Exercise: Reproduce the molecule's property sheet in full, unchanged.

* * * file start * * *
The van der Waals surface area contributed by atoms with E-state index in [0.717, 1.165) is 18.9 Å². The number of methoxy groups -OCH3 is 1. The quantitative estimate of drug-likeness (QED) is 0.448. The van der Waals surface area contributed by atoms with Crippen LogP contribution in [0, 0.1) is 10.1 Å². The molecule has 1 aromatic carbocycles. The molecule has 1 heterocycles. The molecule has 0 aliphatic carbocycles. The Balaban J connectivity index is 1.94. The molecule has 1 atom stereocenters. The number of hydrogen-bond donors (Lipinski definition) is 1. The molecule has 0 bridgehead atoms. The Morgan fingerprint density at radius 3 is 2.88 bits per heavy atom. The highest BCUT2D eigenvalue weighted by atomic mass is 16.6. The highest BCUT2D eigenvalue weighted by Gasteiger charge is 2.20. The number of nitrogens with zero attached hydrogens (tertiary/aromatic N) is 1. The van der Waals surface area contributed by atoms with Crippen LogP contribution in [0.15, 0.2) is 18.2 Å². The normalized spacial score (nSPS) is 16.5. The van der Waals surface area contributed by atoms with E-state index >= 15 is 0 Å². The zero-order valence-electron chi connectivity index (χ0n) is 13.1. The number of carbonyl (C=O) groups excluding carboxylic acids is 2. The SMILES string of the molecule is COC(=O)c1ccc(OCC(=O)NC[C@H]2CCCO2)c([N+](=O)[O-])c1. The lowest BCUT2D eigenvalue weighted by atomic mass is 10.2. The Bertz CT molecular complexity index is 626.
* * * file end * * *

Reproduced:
The van der Waals surface area contributed by atoms with E-state index in [0.717, 1.165) is 18.9 Å². The number of methoxy groups -OCH3 is 1. The quantitative estimate of drug-likeness (QED) is 0.448. The van der Waals surface area contributed by atoms with Crippen LogP contribution in [0, 0.1) is 10.1 Å². The molecule has 1 aromatic carbocycles. The molecule has 1 heterocycles. The molecule has 0 aliphatic carbocycles. The Balaban J connectivity index is 1.94. The molecule has 1 atom stereocenters. The number of hydrogen-bond donors (Lipinski definition) is 1. The molecule has 0 bridgehead atoms. The Morgan fingerprint density at radius 3 is 2.88 bits per heavy atom. The highest BCUT2D eigenvalue weighted by atomic mass is 16.6. The highest BCUT2D eigenvalue weighted by Gasteiger charge is 2.20. The number of nitrogens with zero attached hydrogens (tertiary/aromatic N) is 1. The van der Waals surface area contributed by atoms with Crippen LogP contribution in [0.15, 0.2) is 18.2 Å². The normalized spacial score (nSPS) is 16.5. The van der Waals surface area contributed by atoms with E-state index >= 15 is 0 Å². The zero-order valence-electron chi connectivity index (χ0n) is 13.1. The number of carbonyl (C=O) groups excluding carboxylic acids is 2. The SMILES string of the molecule is COC(=O)c1ccc(OCC(=O)NC[C@H]2CCCO2)c([N+](=O)[O-])c1. The lowest BCUT2D eigenvalue weighted by atomic mass is 10.2. The Bertz CT molecular complexity index is 626.